My Review: I gave it 4 stars for memory's sake. Now the folks at Syfy are adapting it for TV! Amazing to me that, once considered too racy for publication unexpurgated, it's now a TV-able property. For all its many faults, I'm glad Society has caught up with Heinlein's libertarian 'tude towards sex.

I read this as a preteen SF hound. It wasn't a favorite of my older sister's, so she tossed her copy at me one day while I was hanging around her place with an airy "if you're bored, read this" and two days later I came up for air. I think the primary appeal for me was the unapologetic therefore un-prurient sexuality of it. I wasn't taken with the philosophical bits at that point.
I’ve been kissed by men who did a very good job. But they don’t give kissing their whole attention. They can’t. No matter how hard they try parts of their minds are on something else. Missing the last bus—or their chances of making the gal—or their own techniques in kissing—or maybe worry about jobs, or money, or will husband or papa or the neighbors catch on. Mike doesn’t have technique . . . but when Mike kisses you he isn’t doing anything else. You’re his whole universe . . . and the moment is eternal because he doesn’t have any plans and isn’t going anywhere. Just kissing you.
That makes a person's interest in intimacy make sense. It's not cheesy hyperbolic overwrought smutty silliness. It's direct and clear and a darn good roadmap for an innocent to follow when sex finally stops being theoretical.

But time marches on. By age 17 or so, I was a theatre fag and ever so impressed with Theories of Beauty and Paradigms of Truth. I loved this:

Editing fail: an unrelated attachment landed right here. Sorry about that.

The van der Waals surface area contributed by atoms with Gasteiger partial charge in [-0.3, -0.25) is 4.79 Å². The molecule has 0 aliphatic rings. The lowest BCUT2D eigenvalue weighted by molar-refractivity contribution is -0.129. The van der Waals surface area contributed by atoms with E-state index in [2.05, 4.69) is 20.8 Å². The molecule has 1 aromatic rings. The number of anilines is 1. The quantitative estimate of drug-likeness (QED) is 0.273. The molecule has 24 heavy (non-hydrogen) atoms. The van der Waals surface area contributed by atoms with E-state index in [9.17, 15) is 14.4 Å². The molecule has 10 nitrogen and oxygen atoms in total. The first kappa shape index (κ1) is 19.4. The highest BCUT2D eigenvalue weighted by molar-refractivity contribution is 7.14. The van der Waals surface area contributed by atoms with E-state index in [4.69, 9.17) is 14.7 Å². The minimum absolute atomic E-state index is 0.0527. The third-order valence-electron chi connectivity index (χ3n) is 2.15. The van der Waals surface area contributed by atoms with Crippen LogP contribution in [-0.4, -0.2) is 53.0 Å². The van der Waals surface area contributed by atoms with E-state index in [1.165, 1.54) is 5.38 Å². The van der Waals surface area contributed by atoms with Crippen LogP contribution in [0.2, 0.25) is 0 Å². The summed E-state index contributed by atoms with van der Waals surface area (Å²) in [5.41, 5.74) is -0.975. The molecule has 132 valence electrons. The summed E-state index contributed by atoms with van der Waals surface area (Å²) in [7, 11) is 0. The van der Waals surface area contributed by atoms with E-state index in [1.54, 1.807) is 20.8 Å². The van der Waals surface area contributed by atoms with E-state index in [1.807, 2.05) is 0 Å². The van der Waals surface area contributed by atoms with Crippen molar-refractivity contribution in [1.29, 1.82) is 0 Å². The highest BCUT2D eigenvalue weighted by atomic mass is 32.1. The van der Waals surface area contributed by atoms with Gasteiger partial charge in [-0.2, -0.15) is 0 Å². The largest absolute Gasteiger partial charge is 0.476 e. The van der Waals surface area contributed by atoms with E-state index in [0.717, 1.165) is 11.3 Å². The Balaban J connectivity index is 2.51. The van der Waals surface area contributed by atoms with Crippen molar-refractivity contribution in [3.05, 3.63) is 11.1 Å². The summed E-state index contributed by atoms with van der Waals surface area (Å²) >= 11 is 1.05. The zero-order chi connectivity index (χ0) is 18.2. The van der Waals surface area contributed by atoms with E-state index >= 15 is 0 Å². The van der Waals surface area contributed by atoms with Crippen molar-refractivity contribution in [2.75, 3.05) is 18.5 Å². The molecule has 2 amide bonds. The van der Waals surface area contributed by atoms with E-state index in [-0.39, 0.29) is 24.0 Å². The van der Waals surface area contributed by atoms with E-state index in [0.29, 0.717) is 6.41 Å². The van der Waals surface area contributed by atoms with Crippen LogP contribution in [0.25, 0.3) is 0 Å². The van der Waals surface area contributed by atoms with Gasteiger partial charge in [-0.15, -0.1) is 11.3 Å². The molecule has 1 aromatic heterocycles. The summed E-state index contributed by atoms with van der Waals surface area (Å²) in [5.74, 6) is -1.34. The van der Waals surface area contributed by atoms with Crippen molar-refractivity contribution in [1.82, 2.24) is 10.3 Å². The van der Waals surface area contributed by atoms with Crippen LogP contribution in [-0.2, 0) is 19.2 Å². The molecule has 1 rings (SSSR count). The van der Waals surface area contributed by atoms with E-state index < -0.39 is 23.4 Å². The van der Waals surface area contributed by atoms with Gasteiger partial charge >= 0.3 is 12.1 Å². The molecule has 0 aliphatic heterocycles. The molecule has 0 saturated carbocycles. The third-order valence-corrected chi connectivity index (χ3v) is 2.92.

Anybody can look at a pretty girl and see a pretty girl. An artist can look at a pretty girl and see the old woman she will become. A better artist can look at an old woman and see the pretty girl that she used to be. But a great artist--a master--and that is what Auguste Rodin was--can look at an old woman, portray her exactly as she is . . . and force the viewer to see the pretty girl she used to be . . . and more than that, he can make anyone with the sensitivity of an armadillo, or even you, see that this lovely young girl is still alive, not old and ugly at all, but simply prisoned inside her ruined body.
Now, see? This is meat and drink to a kid in search of a way to integrate Art into his or her thoughtscape. It's both explanation and challenge, it takes aim at Artyness and fires bullets of Art to smash the Artful. Me likee.

But years have a bad habit of marching ever onward. Events occur that alter an individual's take on self, world, art; that also shatter Society's old consensus on ideas, attitudes, conventions:
Nine times out of ten, if a girl gets raped, it’s at least partly her own fault.
Uh. NO. And there's no room for argument. That's a categorical NO. As in not ever, in no way, at no time. That shit still flies around, as the Stanford Rapist case demonstrates. The little shit was laughing, LAUGHING, about what he'd done when he was caught; he got out of jail, not prison, in record time because "good behavior" somehow mattered; and he's had to register as a sex offender but still manages to live a full social life. Would you be seen dead near his morally degenerate, aesthetically repellent carcass? I know I wouldn't. And that is a very common attitude, I'm extremely happy to say, it's not as if there is no consequence to his action. Not enough by any means, don't get me wrong. He deserves to be under the prison for what he did to Amber Heard. But we're openly talking about it and many, many more people think my way than Heinlein's or the Stanford Rapist's about it.